HTTP, FTP,SMTP SSL TCP IP Data Link Physical

Figure 4: Layer architecture Operations of SSL Negotiation for PKI Server and browser negotiate to select cryptographic algorithm and create a session secret key. Communications. Encrypted by using the key that was negotiated.

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Figure 5: Example of remote server and web browser

3.2 Evolution of SSL?


Netscape developed the first specification of SSL in 1994, but only publicly released and deployed the next version, SSLv2, in the same year [SSL2]. With respect to public key Cryptography, it relies mainly on RSA encryption (RSA cryptosystem) and X.509-Compliant certificates. Block ciphers, such as DES, Triple DES (3DES), and RC4, along with hash functions like MD5 and SHA, complement the suite of algorithms. SSLv3 followed in 1995, adding cryptographic methods such as Diffie-Hellman key agreement (DH), support for the FORTEZZA key token, and the Digital Signature Standard (DSS) scheme [SSL3]. The most recent draft of the SSL 3.0 specification was published in November of 1996 by Netscape. The intent was to be a security protocol that provides communications privacy over the Internet. The protocol allows client/server applications to communicate in a way that is designed to prevent eavesdropping, tampering, or message forgery. The goals included cryptographic security, interoperability, extensibility, and relative efficiency. Interoperability was a goal so that applications could be written to the standard and expected to work with any other applications written to the standard. Interoperability, it was noted, does not imply that two programs will always be able to connect. One might not have the correct algorithm support or credentials necessary for the connection to the other.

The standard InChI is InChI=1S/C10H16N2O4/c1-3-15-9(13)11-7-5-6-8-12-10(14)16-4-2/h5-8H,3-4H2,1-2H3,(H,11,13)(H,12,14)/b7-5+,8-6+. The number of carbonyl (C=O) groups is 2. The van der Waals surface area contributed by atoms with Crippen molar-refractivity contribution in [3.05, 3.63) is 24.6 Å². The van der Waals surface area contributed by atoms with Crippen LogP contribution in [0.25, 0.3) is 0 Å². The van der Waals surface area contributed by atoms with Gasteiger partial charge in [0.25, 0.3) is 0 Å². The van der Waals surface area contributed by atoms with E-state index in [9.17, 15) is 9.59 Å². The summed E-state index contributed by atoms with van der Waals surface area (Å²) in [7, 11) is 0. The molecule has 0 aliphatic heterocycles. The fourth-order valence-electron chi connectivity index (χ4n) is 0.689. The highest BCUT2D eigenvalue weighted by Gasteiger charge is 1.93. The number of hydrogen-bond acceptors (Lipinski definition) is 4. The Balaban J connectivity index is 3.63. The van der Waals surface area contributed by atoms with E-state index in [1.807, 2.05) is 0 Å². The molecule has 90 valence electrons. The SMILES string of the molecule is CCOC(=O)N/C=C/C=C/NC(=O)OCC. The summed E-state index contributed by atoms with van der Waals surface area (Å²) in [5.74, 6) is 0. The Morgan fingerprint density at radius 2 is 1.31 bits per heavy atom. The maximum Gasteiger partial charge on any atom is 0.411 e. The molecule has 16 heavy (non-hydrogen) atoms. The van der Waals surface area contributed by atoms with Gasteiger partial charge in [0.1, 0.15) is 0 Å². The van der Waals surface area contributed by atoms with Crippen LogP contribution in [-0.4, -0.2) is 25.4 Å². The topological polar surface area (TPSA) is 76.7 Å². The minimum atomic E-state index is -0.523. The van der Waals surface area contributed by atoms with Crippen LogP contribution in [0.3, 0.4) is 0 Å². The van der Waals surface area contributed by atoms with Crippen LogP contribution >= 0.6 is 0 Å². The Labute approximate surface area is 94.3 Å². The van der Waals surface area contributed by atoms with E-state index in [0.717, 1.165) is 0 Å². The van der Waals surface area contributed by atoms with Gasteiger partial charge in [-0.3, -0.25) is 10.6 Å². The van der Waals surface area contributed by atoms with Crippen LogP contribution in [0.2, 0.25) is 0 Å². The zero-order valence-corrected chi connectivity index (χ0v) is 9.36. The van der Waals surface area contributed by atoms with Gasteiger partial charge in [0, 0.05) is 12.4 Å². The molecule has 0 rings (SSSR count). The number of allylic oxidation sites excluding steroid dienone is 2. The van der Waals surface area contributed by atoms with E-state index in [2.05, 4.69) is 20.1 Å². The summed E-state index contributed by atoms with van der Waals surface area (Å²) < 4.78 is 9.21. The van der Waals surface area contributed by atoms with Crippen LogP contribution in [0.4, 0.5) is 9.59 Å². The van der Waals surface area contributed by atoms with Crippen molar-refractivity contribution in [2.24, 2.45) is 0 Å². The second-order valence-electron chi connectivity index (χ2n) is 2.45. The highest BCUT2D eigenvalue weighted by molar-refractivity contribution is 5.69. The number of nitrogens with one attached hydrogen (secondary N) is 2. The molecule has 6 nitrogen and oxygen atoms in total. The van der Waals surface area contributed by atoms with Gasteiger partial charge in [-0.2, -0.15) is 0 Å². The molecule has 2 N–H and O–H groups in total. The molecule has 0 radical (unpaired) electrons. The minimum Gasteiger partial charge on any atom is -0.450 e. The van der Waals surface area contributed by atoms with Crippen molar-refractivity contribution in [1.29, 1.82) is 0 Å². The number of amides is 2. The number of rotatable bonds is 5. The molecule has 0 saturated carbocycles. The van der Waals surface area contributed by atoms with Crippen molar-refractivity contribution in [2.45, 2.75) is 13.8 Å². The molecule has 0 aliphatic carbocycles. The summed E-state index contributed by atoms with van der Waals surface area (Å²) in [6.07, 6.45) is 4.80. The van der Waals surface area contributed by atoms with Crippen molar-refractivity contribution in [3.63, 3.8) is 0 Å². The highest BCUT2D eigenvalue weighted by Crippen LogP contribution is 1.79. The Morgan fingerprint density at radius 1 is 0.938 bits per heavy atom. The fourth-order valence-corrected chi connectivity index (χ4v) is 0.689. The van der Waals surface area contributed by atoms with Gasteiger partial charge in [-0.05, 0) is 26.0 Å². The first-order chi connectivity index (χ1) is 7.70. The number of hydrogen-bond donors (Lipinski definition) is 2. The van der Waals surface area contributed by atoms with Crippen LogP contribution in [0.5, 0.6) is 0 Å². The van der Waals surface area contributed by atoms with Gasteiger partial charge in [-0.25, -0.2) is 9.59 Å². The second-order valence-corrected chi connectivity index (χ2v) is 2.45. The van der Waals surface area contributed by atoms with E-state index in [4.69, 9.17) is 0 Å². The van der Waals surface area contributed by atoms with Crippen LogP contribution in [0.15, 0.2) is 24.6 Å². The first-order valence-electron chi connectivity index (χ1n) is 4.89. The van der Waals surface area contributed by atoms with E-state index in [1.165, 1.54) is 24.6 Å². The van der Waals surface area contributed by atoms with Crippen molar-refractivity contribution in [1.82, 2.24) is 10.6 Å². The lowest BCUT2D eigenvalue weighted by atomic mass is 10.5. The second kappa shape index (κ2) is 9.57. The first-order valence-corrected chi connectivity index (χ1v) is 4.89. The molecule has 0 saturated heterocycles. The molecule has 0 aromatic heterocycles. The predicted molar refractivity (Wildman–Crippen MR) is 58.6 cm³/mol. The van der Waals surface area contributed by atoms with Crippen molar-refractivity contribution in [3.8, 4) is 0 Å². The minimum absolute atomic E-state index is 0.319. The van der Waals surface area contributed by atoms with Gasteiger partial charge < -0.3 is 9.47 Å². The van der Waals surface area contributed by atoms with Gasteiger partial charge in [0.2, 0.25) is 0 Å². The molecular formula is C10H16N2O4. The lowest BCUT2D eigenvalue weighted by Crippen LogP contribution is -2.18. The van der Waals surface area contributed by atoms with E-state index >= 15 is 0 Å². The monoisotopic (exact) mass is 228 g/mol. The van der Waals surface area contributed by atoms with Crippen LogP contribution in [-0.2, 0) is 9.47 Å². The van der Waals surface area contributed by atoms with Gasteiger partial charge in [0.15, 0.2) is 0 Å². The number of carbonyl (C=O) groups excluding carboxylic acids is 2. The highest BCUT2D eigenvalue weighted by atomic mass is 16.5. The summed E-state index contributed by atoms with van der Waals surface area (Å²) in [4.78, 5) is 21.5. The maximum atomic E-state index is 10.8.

13 Extensibility was described as providing a framework into which new public key and bulk encryption methods can be incorporated as necessary. It was noted that this should prevent the need to implement a new security protocol entirely should a weakness be found in one of the current encryption methods. Cryptography, obviously, causes a higher CPU load than sending the data unencrypted. Still, they made some effort to minimize the network traffic and allow for session caching.

3.2.1 SSL v2.0